CHARLOTTE, N.C. - Michael Jordan, arguably the greatest NBA player ever, is poised to become the owner of the worst team in league history.
His embarrassingly bad Charlotte Bobcats have one last shot to avoid the title.
Heading into Thursday night's regular-season finale, the Bobcats are teetering on the verge of the worst winning percentage (.106) ever and could clinch the dubious distinction with a loss at home to the New York Knicks in the lockout-shortened season.
Charlotte is a woeful 7-58 and its record-setting futility would eclipse the 39-year-old mark held by the 1972-73 Philadelphia 76ers. That team finished 9-73 (.110) in a full regular season.
Jordan led Chicago to six NBA championships, but his Bobcats get no respect — Charlotte has become the butt of jokes.
"It has been tough, but we are just trying to move forward," guard D.J. Augustin said. "Many people are laughing at us and making (the streak) as a joke, but we take it very seriously. We are just trying to stay positive and play hard until the end."
With a loss to the Knicks the Bobcats would finish the season with a 23-game losing streak — ironically the same number Jordan wore with the Bulls. The streak is a franchise record, topping the 16-game skid from earlier in the season.
The NBA record is 26 straight losses set last season by the Cleveland Cavaliers.
Coach Paul Silas certainly would like to avoid the embarrassment of being known as the coach of the worst team ever.
"If we get a win it will be the best thing that has happened to us all season," Silas said.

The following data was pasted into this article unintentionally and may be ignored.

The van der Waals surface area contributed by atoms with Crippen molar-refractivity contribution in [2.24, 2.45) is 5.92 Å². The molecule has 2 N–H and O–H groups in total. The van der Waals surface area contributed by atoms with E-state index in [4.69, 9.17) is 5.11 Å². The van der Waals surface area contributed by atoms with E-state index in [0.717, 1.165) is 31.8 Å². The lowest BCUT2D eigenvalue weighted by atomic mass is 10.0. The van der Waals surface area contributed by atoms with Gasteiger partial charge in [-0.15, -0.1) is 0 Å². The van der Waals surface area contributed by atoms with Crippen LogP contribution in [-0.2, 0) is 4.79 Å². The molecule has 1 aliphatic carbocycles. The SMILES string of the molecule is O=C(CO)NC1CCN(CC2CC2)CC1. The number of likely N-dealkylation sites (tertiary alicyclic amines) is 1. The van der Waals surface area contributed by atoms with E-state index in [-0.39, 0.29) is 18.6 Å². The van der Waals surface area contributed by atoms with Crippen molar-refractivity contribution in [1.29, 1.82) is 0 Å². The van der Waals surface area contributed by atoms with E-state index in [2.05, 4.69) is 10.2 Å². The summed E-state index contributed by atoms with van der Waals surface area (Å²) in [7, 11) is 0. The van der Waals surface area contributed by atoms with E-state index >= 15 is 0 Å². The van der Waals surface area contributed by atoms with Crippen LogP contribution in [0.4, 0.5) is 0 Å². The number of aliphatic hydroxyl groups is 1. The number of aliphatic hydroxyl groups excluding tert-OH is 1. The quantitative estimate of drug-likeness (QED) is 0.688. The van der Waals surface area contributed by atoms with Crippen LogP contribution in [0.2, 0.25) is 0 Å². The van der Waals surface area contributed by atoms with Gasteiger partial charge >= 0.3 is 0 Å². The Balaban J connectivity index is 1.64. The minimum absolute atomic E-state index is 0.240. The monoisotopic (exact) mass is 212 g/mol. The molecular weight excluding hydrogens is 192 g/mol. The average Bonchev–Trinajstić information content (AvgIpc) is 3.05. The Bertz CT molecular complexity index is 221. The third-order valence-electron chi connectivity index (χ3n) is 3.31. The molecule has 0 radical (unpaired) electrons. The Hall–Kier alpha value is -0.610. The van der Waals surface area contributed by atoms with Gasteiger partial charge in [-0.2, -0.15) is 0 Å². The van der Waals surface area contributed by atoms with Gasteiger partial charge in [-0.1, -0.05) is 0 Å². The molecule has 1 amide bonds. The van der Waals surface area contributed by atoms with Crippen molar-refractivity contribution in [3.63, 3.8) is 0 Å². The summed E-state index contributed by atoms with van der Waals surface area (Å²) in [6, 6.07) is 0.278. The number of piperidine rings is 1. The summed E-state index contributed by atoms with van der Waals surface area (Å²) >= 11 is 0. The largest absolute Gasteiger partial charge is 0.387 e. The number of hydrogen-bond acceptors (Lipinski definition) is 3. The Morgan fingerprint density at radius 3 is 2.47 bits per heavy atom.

While Jordan was known as an intense competitor on the court, his team hasn't been very competitive this season.
The Bobcats have lost 21 games by 20 or more points and nine by 30 points or more. Staggering numbers but not surprising considering Charlotte is last in the league in scoring and shooting percentage.
Jordan told the Charlotte Observer on Wednesday that he knew this was going to be a trying year, but didn't expect it would be this bad.
"But did we want to chase the most pingpong balls (in the May 30 draft lottery)? No way," Jordan told the newspaper. "Ever since I've owned the team I think we've made some very positive moves on the business side. We had to make a difficult decision to turn over the talent. This year the talent we had didn't respond, but that doesn't cause me to turn my back on the plan."
The top six players from the Bobcats' lone playoff team two season ago — Stephen Jackson (San Antonio), Gerald Wallace (New Jersey), Raymond Felton (Portland), Boris Diaw (Sacramento), Nazr Mohammed (Oklahoma City) and Tyson Chandler (New York) — all are gone, having either been traded or waived under Jordan's watch.
The Bobcats' current roster is full of inexperienced players.
"I keep reminding myself it's a young team," Silas said.
Jordan has asked fans to be patient. The Bobcats should be more than $20 million under the salary cap, which means they could make some noise in free agency.
They also have a 25 per cent chance of landing the No. 1 pick in the draft, likely to be Kentucky's Anthony Davis.
Still, that means little to this group of players who are focused on avoiding being tagged as the worst team in NBA history.
Swingman Gerald Henderson called this year a learning process.
"Nobody in here is used to losing like we have lost this year," he said. "It just kind of humbles you and teaches you a lot about what it takes to be successful in this game. It also teaches you what it takes to have a good team in the NBA.
"Hopefully we will come out with a win" against New York.
The Knicks have already clinched a playoff spot and cannot enhance their seeding, so it's possible they may rest several starters against the Bobcats.
"If we play like we played (against Orlando in Wednesday night's 102-95 loss) I think we'll have a chance," Silas said.
Jordan doesn't seem to be taking the losing too hard.
He attended a Chicago Blackhawks playoff game on Monday night rather than watching his Bobcats play on the road at Washington.
Perhaps one of the NBA's greatest winners is tired of losing.
AP Sports Writer Kyle Hightower in Orlando contributed to this report.